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A Portfolio of Peter Lynch PEG Plays
07/08/2013 9:00 am EST
Choosing the greatest fund manager of all time is a tough task. But if you were to rank Peter Lynch at the top of the list, you'd probably find few would disagree with you, observes John Reese of Validea.
During his 13-year tenure as the head of Fidelity Investments' Magellan Fund, Peter Lynch produced a 29.2% average annual return. These gains were nearly twice the 15.8% return that the S&P 500 posted during the same period.
Lynch didn't use complicated schemes. A big part of his approach involved something that is not at all exclusive to being a renowned professional fund manager: He invested in what he knew.
Lynch believed that if you personally know something positive about a stock—you buy the company's products, like its marketing, etc.—you can get a beat on successful businesses before professional investors get around to them.
But while his "buy-what-you-know" advice has gained a lot of attention over the years, that part of his approach was only a starting point for Lynch. What his strategy really focused on was fundamentals, and the most important fundamental he looked at was one whose use he pioneered: the P/E/Growth ratio.
The P/E/Growth ratio, or "PEG," divides a stock's price-to-earnings ratio by its historical growth rate. The theory behind this was relatively simple: The faster a company is growing, the more you should be willing to pay for its stock.
To Lynch, PEGs below 1.0 were signs of growth stocks selling on the cheap; PEGs below 0.5 really indicated that a growth stock was a bargain.
One aspect of Lynch's approach that makes it different from those of other gurus I follow is his practice of evaluating different categories of stocks with different variables.
His favorite category, as I noted, was "fast-growers." These companies were growing earnings at a rate of 20% to 50% per year. (Lynch didn't want growth rates above 50%, because it was unlikely companies could sustain such high growth rates over the long term.)
The other two main categories of stocks Lynch examined in his writings were "stalwarts" and "slow-growers." Stalwarts are large, steady firms that have multibillion-dollar sales and moderate growth rates (between 10% and 20%).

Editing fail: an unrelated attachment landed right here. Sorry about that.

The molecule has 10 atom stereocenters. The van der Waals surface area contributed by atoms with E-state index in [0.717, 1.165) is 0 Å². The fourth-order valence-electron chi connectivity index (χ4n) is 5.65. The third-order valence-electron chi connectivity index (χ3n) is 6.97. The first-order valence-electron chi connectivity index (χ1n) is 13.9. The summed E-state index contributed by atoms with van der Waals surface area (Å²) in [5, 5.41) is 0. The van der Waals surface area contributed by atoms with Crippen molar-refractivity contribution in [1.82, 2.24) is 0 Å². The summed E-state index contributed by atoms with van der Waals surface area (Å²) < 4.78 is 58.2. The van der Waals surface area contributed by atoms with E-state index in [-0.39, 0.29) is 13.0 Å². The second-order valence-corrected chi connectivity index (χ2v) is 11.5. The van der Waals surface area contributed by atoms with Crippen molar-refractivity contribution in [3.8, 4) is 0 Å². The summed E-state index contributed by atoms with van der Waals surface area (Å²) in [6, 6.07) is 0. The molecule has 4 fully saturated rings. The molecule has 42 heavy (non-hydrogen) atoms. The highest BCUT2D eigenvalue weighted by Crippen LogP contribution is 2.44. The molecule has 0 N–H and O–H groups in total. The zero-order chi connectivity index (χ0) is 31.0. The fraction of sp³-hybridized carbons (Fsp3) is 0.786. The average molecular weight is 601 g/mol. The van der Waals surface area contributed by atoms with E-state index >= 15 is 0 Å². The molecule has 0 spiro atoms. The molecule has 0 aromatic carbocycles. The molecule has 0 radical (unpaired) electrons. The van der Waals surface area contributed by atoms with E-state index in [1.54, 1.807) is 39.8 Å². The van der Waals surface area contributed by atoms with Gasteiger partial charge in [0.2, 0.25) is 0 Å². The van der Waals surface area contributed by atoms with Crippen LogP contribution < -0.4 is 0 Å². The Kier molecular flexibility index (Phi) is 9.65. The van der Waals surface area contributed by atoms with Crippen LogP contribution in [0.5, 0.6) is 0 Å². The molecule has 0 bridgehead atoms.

"Slow-growers," meanwhile, are firms with higher sales growing EPS at an annual rate below 10%. These are the types of stocks you invest in primarily for their high dividend yields.
Because slow-growers and stalwarts tend to offer strong dividend yields, Lynch adjusted their PEG calculations to include dividend yield. Another difference: For slow-growers, Lynch wanted a high yield, and the model I base on his approach requires dividend yield to be higher than the S&P average and greater than 3%.
For fast-growers, stalwarts, and slow-growers alike, he also looked at the inventory-to-sales ratio, which my Lynch-based model wants to be declining, and the debt-to-equity ratio, which should be below 80%.
The final part of the Lynch strategy includes two bonus categories: free cash flow-to-price ratio and net cash-to-price ratio. Lynch loved it when a stock had a free cash flow/price ratio greater than 35%, or a net cash/price ratio over 30%.
Over the long term, my Lynch-inspired model has had its ups and downs, but if you've stuck with it, it's paid off. This year it's been a particularly strong performer, with my ten-stock Lynch-based portfolio gaining 27.9% to nearly double the S&P 500.
Here are five stocks that currently earn a place in my Lynch-based portfolio:
While it's not a quantitative factor, there is another part of Lynch's strategy that was a critical part of his success, and it's one that is particularly relevant given the portfolio's rough recent run: Don't bail when things get bad.
Lynch recognized that the stock market was unpredictable in the short term, even to the smartest investors. His philosophy: Use a proven strategy and stay in the market for the long term, and you'll realize those gains; jump in and out and there's a good chance that you'll miss out on a chunk of them.
That, of course, is particularly hard to do when the market gets volatile. But Lynch said it's critical to stay disciplined: "The real key to making money in stocks," he once said, "is not to get scared out of them."
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